Day after day, most of us would describe our lives as “making it.” If we reach the end of a day with a sense of accomplishment, then it has been a good day. Minus that, the optimists would declare survival a win. But is this really the way we’re supposed to live? It seems so clear on Sundays when we’re in church and reminded of Who God is through teaching and corporate worship. But too often, that euphoria doesn’t last much beyond the trip home, much less to the workweek. For the most part, in our weekly routine, no onlooker would see evidence that we believe God is actively involved in the affairs of man.
Instead, our lives are consumed with things that occupy the urgency of the moment. The range extends from our jobs (corporate, trade, and home), to our political or spiritual affiliations, and even to the causes we support or are concerned about (global warming, gun control, human rights). In most of these, if we factor in God at all, He is more like a tag-line.
In light of the way we live, it is amazing to consider how central God’s Presence was to the Israelites crossing over the Jordan River from the desert to the Promised Land. God worked miracles among them like stopping the flow of water at flood-stage so that about a million people crossed the river on dry ground. He additionally assisted them in conquering the walled and fortified city of Jericho by having them march around it seven times blowing trumpets, before raising a corporate shout, after which the walls collapsed. These events could not be explained away by any natural phenomenon. God was making a point about the extent to which He was willing to be involved in their lives. But, He asked something of them in return: that they would “keep away from the devoted things, so that you will not bring about your own destruction by taking any of them.” (Joshua 6:18) On God’s part, this was not a legalistic rule to keep the Israelites from enjoying the spoils of the battle, but it was a safeguard against worldly desires for “things” that would distract from, or worse, displace a heart-desire for God.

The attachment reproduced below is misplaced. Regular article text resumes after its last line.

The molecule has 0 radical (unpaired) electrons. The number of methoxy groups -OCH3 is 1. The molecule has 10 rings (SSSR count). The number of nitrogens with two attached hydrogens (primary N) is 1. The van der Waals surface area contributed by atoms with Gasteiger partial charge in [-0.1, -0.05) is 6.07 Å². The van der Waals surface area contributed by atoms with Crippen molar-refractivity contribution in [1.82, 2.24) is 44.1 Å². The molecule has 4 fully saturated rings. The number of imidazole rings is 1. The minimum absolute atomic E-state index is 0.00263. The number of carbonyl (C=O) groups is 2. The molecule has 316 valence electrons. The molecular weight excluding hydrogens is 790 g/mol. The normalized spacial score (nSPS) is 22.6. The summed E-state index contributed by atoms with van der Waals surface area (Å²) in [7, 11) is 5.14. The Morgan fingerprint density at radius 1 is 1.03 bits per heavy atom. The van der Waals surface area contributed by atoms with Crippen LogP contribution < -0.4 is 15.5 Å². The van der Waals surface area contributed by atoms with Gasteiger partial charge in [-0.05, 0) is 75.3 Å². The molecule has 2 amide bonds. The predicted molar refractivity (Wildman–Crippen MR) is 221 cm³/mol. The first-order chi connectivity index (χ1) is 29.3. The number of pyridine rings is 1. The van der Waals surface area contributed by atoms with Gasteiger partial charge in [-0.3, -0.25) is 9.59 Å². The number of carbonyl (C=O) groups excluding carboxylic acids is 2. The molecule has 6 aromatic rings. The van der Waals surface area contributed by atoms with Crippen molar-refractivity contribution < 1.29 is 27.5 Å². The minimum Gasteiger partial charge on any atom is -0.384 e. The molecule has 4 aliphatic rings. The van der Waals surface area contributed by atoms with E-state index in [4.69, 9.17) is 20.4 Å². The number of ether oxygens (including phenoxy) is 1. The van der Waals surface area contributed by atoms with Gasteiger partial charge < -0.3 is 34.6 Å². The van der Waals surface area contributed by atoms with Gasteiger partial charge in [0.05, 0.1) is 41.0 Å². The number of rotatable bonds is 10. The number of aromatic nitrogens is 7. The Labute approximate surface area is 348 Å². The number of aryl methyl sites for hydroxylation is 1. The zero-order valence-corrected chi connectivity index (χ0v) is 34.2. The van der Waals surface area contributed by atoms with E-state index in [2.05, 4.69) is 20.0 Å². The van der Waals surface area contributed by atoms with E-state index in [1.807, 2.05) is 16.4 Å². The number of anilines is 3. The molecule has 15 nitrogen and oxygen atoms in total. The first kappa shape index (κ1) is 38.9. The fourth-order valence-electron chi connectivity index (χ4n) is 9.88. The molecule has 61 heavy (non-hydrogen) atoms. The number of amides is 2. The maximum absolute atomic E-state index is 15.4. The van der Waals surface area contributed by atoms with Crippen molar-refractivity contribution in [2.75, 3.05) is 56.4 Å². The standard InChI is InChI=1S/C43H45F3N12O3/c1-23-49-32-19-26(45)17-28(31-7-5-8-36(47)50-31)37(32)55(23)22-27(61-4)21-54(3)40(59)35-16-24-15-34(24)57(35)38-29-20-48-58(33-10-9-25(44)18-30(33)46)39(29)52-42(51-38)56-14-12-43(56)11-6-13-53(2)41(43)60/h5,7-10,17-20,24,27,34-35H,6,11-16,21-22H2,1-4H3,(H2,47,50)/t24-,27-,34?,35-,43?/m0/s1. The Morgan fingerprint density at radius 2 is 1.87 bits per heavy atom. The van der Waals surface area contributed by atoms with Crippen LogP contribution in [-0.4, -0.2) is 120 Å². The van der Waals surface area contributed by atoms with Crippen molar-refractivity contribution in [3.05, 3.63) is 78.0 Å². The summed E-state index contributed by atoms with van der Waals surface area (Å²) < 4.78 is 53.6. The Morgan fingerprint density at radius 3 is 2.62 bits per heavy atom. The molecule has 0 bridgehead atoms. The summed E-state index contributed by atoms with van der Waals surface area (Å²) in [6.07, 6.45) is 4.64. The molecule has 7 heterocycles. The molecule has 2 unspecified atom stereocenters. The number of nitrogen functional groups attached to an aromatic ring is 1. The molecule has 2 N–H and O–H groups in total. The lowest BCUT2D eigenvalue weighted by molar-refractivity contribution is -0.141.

This request turned out to be more than the Israelites could do – one person hid away plunder – with disastrous results for the entire nation. Israel was immediately routed by an enemy they should have easily conquered. Joshua as their leader knew that God was no longer fighting for them, but he didn’t know why. He jumped to the conclusion that God had simply abandoned them, and that they would now die at the hands of their enemies. His desperate plea to the Lord was answered, “they turn their backs and run because they have been made liable to destruction. I will not be with you anymore unless you destroy whatever among you is devoted to destruction.” (Joshua 7:12)
Fast forward to today’s headlines of mass shootings involving children, raging wildfires that consume homes and vegetation setting the stage for mudslides, unprecedented spring freezes that kill crops and stunt plant growth, floods in one place and droughts in another, the polarization of people along political, racial, and gender lines. Perhaps we are seeing that wherever God is not wanted and honored, His Presence does not go. Jesus emphatically states, “Here I am! I stand at the door and knock. If anyone hears My voice and opens the door, I will come in and eat with that person, and they with Me.” (Rev 3:20) Since “Jesus Christ is the same yesterday, today and forever,” (Hebrews 13:8) what personal adjustments should we be making? “Speak, Lord, for Your servants are listening.” (1 Sam 3:10)